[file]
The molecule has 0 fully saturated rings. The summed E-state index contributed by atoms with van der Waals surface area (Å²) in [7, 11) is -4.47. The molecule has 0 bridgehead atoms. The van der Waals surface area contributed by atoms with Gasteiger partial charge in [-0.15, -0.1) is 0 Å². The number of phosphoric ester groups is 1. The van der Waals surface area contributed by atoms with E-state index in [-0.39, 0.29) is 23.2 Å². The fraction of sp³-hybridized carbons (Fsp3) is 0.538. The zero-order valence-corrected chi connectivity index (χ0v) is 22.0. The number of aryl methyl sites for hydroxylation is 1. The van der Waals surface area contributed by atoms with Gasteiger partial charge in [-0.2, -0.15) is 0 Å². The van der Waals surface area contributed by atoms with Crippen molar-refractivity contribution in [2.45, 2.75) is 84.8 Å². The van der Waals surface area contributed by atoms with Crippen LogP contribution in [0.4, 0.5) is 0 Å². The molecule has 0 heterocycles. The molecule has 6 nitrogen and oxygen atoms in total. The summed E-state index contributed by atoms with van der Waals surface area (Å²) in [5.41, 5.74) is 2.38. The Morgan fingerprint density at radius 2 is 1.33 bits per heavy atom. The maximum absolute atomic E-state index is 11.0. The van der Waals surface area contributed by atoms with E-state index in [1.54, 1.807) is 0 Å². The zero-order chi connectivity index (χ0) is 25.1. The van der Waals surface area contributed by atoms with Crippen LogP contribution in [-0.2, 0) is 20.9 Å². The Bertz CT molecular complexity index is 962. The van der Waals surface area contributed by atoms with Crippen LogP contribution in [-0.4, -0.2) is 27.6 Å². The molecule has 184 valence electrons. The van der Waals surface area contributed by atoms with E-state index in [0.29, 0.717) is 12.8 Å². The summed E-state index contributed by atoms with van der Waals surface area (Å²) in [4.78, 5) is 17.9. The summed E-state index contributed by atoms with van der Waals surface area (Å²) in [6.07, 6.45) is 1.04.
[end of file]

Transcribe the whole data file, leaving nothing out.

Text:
The molecule has 0 fully saturated rings. The summed E-state index contributed by atoms with van der Waals surface area (Å²) in [7, 11) is -4.47. The molecule has 0 bridgehead atoms. The van der Waals surface area contributed by atoms with Gasteiger partial charge in [-0.15, -0.1) is 0 Å². The number of phosphoric ester groups is 1. The van der Waals surface area contributed by atoms with E-state index in [-0.39, 0.29) is 23.2 Å². The fraction of sp³-hybridized carbons (Fsp3) is 0.538. The zero-order valence-corrected chi connectivity index (χ0v) is 22.0. The number of aryl methyl sites for hydroxylation is 1. The van der Waals surface area contributed by atoms with Gasteiger partial charge in [-0.2, -0.15) is 0 Å². The van der Waals surface area contributed by atoms with Crippen molar-refractivity contribution in [2.45, 2.75) is 84.8 Å². The van der Waals surface area contributed by atoms with Crippen LogP contribution in [0.4, 0.5) is 0 Å². The molecule has 0 heterocycles. The molecule has 6 nitrogen and oxygen atoms in total. The summed E-state index contributed by atoms with van der Waals surface area (Å²) in [5.41, 5.74) is 2.38. The Morgan fingerprint density at radius 2 is 1.33 bits per heavy atom. The maximum absolute atomic E-state index is 11.0. The van der Waals surface area contributed by atoms with E-state index in [1.54, 1.807) is 0 Å². The zero-order chi connectivity index (χ0) is 25.1. The van der Waals surface area contributed by atoms with Crippen LogP contribution in [-0.2, 0) is 20.9 Å². The Bertz CT molecular complexity index is 962. The van der Waals surface area contributed by atoms with Crippen LogP contribution in [-0.4, -0.2) is 27.6 Å². The molecule has 184 valence electrons. The van der Waals surface area contributed by atoms with E-state index in [0.29, 0.717) is 12.8 Å². The summed E-state index contributed by atoms with van der Waals surface area (Å²) in [4.78, 5) is 17.9. The summed E-state index contributed by atoms with van der Waals surface area (Å²) in [6.07, 6.45) is 1.04.